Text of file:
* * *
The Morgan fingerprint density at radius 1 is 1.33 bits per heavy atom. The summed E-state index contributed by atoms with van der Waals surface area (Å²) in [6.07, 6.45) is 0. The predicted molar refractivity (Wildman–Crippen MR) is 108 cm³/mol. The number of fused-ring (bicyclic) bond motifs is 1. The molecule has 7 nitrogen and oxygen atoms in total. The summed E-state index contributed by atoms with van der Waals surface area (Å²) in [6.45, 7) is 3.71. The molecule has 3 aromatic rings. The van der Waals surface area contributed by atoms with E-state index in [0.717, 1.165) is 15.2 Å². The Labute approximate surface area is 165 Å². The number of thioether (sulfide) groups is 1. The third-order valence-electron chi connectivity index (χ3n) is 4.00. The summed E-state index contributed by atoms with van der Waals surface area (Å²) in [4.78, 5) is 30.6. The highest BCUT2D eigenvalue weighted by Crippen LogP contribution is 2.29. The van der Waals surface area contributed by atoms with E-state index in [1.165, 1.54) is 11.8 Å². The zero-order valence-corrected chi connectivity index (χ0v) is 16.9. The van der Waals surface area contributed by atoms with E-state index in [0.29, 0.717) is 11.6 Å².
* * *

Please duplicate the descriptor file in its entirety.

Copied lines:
The Morgan fingerprint density at radius 1 is 1.33 bits per heavy atom. The summed E-state index contributed by atoms with van der Waals surface area (Å²) in [6.07, 6.45) is 0. The predicted molar refractivity (Wildman–Crippen MR) is 108 cm³/mol. The number of fused-ring (bicyclic) bond motifs is 1. The molecule has 7 nitrogen and oxygen atoms in total. The summed E-state index contributed by atoms with van der Waals surface area (Å²) in [6.45, 7) is 3.71. The molecule has 3 aromatic rings. The van der Waals surface area contributed by atoms with E-state index in [0.717, 1.165) is 15.2 Å². The Labute approximate surface area is 165 Å². The number of thioether (sulfide) groups is 1. The third-order valence-electron chi connectivity index (χ3n) is 4.00. The summed E-state index contributed by atoms with van der Waals surface area (Å²) in [4.78, 5) is 30.6. The highest BCUT2D eigenvalue weighted by Crippen LogP contribution is 2.29. The van der Waals surface area contributed by atoms with E-state index in [1.165, 1.54) is 11.8 Å². The zero-order valence-corrected chi connectivity index (χ0v) is 16.9. The van der Waals surface area contributed by atoms with E-state index in [0.29, 0.717) is 11.6 Å².